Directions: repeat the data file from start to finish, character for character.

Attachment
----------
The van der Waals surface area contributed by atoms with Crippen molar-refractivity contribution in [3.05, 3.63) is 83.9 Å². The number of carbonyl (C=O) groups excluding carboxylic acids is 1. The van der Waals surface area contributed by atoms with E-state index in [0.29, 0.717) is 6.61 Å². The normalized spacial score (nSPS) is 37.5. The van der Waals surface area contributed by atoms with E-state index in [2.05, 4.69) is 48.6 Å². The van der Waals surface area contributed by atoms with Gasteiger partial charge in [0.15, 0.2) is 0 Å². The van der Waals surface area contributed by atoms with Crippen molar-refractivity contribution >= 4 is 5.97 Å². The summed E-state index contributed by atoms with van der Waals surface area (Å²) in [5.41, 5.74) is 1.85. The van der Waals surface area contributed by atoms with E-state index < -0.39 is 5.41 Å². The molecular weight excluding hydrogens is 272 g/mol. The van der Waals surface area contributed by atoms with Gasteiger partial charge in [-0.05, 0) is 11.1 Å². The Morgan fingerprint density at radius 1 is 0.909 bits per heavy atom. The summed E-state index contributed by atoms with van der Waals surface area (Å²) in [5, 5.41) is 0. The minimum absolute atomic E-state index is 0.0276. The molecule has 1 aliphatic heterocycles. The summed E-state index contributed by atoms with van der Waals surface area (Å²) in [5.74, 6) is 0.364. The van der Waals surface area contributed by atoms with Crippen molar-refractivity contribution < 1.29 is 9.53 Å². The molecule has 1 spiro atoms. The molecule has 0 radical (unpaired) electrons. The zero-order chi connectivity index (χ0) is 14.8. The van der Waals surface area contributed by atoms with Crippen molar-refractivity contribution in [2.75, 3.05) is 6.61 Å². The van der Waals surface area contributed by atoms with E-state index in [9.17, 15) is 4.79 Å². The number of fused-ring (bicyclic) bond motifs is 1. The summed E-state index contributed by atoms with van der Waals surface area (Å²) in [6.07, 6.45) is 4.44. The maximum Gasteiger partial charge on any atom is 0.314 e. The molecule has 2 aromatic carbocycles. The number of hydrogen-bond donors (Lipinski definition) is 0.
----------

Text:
The van der Waals surface area contributed by atoms with Crippen molar-refractivity contribution in [3.05, 3.63) is 83.9 Å². The number of carbonyl (C=O) groups excluding carboxylic acids is 1. The van der Waals surface area contributed by atoms with E-state index in [0.29, 0.717) is 6.61 Å². The normalized spacial score (nSPS) is 37.5. The van der Waals surface area contributed by atoms with E-state index in [2.05, 4.69) is 48.6 Å². The van der Waals surface area contributed by atoms with Gasteiger partial charge in [0.15, 0.2) is 0 Å². The van der Waals surface area contributed by atoms with Crippen molar-refractivity contribution >= 4 is 5.97 Å². The summed E-state index contributed by atoms with van der Waals surface area (Å²) in [5.41, 5.74) is 1.85. The van der Waals surface area contributed by atoms with E-state index < -0.39 is 5.41 Å². The molecular weight excluding hydrogens is 272 g/mol. The van der Waals surface area contributed by atoms with Gasteiger partial charge in [-0.05, 0) is 11.1 Å². The Morgan fingerprint density at radius 1 is 0.909 bits per heavy atom. The summed E-state index contributed by atoms with van der Waals surface area (Å²) in [5, 5.41) is 0. The minimum absolute atomic E-state index is 0.0276. The molecule has 1 aliphatic heterocycles. The summed E-state index contributed by atoms with van der Waals surface area (Å²) in [5.74, 6) is 0.364. The van der Waals surface area contributed by atoms with Crippen molar-refractivity contribution < 1.29 is 9.53 Å². The molecule has 1 spiro atoms. The molecule has 0 radical (unpaired) electrons. The zero-order chi connectivity index (χ0) is 14.8. The van der Waals surface area contributed by atoms with Crippen molar-refractivity contribution in [2.75, 3.05) is 6.61 Å². The van der Waals surface area contributed by atoms with E-state index in [9.17, 15) is 4.79 Å². The number of fused-ring (bicyclic) bond motifs is 1. The summed E-state index contributed by atoms with van der Waals surface area (Å²) in [6.07, 6.45) is 4.44. The maximum Gasteiger partial charge on any atom is 0.314 e. The molecule has 2 aromatic carbocycles. The number of hydrogen-bond donors (Lipinski definition) is 0.